Eurozone On The Brink, As Usual

By Simon Johnson; this post comprises the first three paragraphs of a column now running at Bloomberg View.

Jean-Claude Trichet, president of the European Central Bank until October, last week floated two proposals aimed at dealing with Greece and related eurozone public-debt problems.

The first idea would allow European Union authorities to override the policy decisions of member governments that can’t come up with sustainable budgets, implying the creation of an external control board for the likes of Greece. This approach has been used in the past for very weak countries (as well as for the cities of New York and Washington in recent decades). In Europe today, it would have no political legitimacy and would be completely unworkable — imagine the street protests it would spark.

The second idea would, down the road, create a finance ministry for the European Union. It would issue debt and have responsibility for a unified financial sector. This is just as brilliant as Alexander Hamilton’s fiscal and financial integration proposals for the young American Republic and, if implemented properly, would fix the deep problems caused by the original design of the eurozone.

To read the rest of this column, please follow this link to Bloomberg View:

9 thoughts on “Eurozone On The Brink, As Usual

  1. The new world order seems to be coming fast. Good for financiers; as for labor, to quote Borat, not so much.

    Austerity is not always an easy bolus to administer: 50,000 turned out in Athens against austerity. Ireland and Latvia may have a history of tolerating oppression, but the cultural pride present in many European nations may present impediments to the timely and efficient implementation of raising the costs of living (thus disproportionally hitting at those in the lower demographics).

    It may be too late for financiers to dumb down the public education system to avert the natural outrage that this generation will perceive.

    I find it astounding that the proposed solution to financial mismanagement on an epic scale is stronger and more centralized financial management. Is this free trade? Is this capitalism?

  2. @ jeff simpsoon

    “Is this free trade? Is this capitalism?”

    Has there ever been? Will there ever be? No. No.

    Who finds it difficult to take the heat in the EU-financial kitchen should get out of it! Or never enter it. Good reasons for either choice. That is so for countries like Greece and Germany alike. If they want to keep building on the EU project, a ministry of finance sounds like a sensible option. Causing a collapse is not the way to go, neither for Germany, nor Greece.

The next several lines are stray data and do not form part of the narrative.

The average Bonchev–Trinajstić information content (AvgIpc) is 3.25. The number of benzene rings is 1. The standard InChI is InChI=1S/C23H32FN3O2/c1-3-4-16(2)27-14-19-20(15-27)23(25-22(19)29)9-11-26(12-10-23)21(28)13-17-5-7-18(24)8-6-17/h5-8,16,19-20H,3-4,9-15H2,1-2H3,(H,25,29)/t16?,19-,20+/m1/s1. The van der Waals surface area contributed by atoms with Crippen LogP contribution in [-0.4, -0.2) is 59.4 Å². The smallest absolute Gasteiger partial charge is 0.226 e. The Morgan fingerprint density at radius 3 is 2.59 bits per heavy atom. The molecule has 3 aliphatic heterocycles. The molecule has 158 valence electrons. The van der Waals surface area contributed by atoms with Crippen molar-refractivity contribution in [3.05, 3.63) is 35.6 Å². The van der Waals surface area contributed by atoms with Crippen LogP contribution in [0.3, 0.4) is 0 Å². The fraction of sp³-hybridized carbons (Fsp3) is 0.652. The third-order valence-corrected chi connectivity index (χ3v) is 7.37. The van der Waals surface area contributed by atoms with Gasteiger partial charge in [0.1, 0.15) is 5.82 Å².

“It may be too late for financiers to dumb down the public education system to avert the natural outrage that this generation will perceive.”

    BINGO! Or almost, for it’s not 100% clear what you want to say. Re-adjusting to the structural challenge og the wester economies may require a dumbing down of education. However, can these societies afford the cost of so doing with the only expected benefit of social peace?

  3. “Eurozone on the Brink, as Usual”

    I’m going Devil’s Advocate today Simon? Gotta get the grey-matter out of its funk?

    “China’s Five-Year Plan: Key Points” 3/15/11

    “Economist Urge Ministers to Stand Firm on Austerity Programme as IMF Verdict on Britain Looms” 6/5/11

    China’s implementation of a “Inward-Growth (endogenous/exogenous derivatives?) Plan” for five-years…if it comes to fruition will be a boom for the European Union. All countries large and small should benefit from the growing and affluent new low to middle-class consumers in China. (JMHO)

    Noteworthy: It is the French who lead the world in Nuclear technology. It would be wise that they (France) switch from Uranium Fuel to Thorium Fuel Power Plants which is “Absolute Melt-Down Safe! HUGE! The Indian’s have just brought a Nuclear Thorium Power Plant on line and have several more in the planning stage. Already, there are several more being built simultaneously as I write.
    Ref: India’s Kakrapar-1 Reactor Fully Operational by 2011 – “Existing Thorium Energy Project” (scroll down)

    As I was saying – the German’s, French, Greek’s, Spanish, Irish (Scotch – Welch), and Portuguese and lastly Italy – all peripheries could see a fantastic tourism movement, if, and only if, they can bring their stubbornly high $Euro down to Earth?

    Thankyou Simon and James

    God Bless You, Julian Assange